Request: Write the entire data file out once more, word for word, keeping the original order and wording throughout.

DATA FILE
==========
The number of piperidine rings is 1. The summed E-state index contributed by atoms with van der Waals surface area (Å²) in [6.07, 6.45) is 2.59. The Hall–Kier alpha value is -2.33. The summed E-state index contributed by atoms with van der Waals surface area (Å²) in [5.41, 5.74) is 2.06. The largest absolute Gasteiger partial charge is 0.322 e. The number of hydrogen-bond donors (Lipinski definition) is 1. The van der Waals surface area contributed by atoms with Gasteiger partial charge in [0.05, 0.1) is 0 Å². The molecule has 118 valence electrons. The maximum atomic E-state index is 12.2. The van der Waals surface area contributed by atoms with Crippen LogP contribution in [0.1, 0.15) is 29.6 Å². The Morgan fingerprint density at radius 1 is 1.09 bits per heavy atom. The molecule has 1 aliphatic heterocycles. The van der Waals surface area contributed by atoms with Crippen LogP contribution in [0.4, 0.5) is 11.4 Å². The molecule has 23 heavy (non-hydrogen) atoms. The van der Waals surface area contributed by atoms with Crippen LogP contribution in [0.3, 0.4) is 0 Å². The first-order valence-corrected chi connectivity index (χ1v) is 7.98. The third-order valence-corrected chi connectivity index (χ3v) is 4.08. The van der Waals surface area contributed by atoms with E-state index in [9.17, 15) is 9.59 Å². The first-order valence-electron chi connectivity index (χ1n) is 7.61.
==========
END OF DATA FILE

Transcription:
The number of piperidine rings is 1. The summed E-state index contributed by atoms with van der Waals surface area (Å²) in [6.07, 6.45) is 2.59. The Hall–Kier alpha value is -2.33. The summed E-state index contributed by atoms with van der Waals surface area (Å²) in [5.41, 5.74) is 2.06. The largest absolute Gasteiger partial charge is 0.322 e. The number of hydrogen-bond donors (Lipinski definition) is 1. The van der Waals surface area contributed by atoms with Gasteiger partial charge in [0.05, 0.1) is 0 Å². The molecule has 118 valence electrons. The maximum atomic E-state index is 12.2. The van der Waals surface area contributed by atoms with Crippen LogP contribution in [0.1, 0.15) is 29.6 Å². The Morgan fingerprint density at radius 1 is 1.09 bits per heavy atom. The molecule has 1 aliphatic heterocycles. The van der Waals surface area contributed by atoms with Crippen LogP contribution in [0.4, 0.5) is 11.4 Å². The molecule has 23 heavy (non-hydrogen) atoms. The van der Waals surface area contributed by atoms with Crippen LogP contribution in [0.3, 0.4) is 0 Å². The first-order valence-corrected chi connectivity index (χ1v) is 7.98. The third-order valence-corrected chi connectivity index (χ3v) is 4.08. The van der Waals surface area contributed by atoms with E-state index in [9.17, 15) is 9.59 Å². The first-order valence-electron chi connectivity index (χ1n) is 7.61.